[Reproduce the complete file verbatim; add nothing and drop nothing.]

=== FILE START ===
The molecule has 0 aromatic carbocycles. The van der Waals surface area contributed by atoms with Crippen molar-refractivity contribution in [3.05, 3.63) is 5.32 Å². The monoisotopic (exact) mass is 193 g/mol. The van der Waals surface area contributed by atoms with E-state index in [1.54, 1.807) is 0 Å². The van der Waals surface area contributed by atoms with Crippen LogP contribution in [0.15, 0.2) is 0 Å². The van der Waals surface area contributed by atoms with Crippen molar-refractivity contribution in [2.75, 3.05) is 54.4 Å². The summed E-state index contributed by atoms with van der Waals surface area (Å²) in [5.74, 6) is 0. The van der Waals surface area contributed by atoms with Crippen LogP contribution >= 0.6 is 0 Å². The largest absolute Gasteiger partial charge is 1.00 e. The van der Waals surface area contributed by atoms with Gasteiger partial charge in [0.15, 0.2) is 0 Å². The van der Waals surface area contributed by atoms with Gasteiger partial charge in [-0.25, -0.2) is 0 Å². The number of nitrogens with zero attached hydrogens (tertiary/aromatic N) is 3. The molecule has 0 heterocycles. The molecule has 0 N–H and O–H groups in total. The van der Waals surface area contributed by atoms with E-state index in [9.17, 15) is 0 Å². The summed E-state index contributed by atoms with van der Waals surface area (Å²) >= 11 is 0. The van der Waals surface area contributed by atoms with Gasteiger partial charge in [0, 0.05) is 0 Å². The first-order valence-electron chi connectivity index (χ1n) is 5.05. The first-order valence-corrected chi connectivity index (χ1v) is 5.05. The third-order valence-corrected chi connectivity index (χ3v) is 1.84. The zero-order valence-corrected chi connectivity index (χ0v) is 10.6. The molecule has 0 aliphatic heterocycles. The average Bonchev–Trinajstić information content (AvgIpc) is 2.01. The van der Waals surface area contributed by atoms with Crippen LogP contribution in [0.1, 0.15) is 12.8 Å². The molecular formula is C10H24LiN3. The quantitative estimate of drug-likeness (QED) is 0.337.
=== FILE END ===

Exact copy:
The molecule has 0 aromatic carbocycles. The van der Waals surface area contributed by atoms with Crippen molar-refractivity contribution in [3.05, 3.63) is 5.32 Å². The monoisotopic (exact) mass is 193 g/mol. The van der Waals surface area contributed by atoms with E-state index in [1.54, 1.807) is 0 Å². The van der Waals surface area contributed by atoms with Crippen LogP contribution in [0.15, 0.2) is 0 Å². The van der Waals surface area contributed by atoms with Crippen molar-refractivity contribution in [2.75, 3.05) is 54.4 Å². The summed E-state index contributed by atoms with van der Waals surface area (Å²) in [5.74, 6) is 0. The van der Waals surface area contributed by atoms with Crippen LogP contribution >= 0.6 is 0 Å². The largest absolute Gasteiger partial charge is 1.00 e. The van der Waals surface area contributed by atoms with Gasteiger partial charge in [0.15, 0.2) is 0 Å². The van der Waals surface area contributed by atoms with Gasteiger partial charge in [-0.25, -0.2) is 0 Å². The number of nitrogens with zero attached hydrogens (tertiary/aromatic N) is 3. The molecule has 0 heterocycles. The molecule has 0 N–H and O–H groups in total. The van der Waals surface area contributed by atoms with E-state index in [9.17, 15) is 0 Å². The summed E-state index contributed by atoms with van der Waals surface area (Å²) >= 11 is 0. The van der Waals surface area contributed by atoms with Gasteiger partial charge in [0, 0.05) is 0 Å². The first-order valence-electron chi connectivity index (χ1n) is 5.05. The first-order valence-corrected chi connectivity index (χ1v) is 5.05. The third-order valence-corrected chi connectivity index (χ3v) is 1.84. The zero-order valence-corrected chi connectivity index (χ0v) is 10.6. The molecule has 0 aliphatic heterocycles. The average Bonchev–Trinajstić information content (AvgIpc) is 2.01. The van der Waals surface area contributed by atoms with Crippen LogP contribution in [0.1, 0.15) is 12.8 Å². The molecular formula is C10H24LiN3. The quantitative estimate of drug-likeness (QED) is 0.337.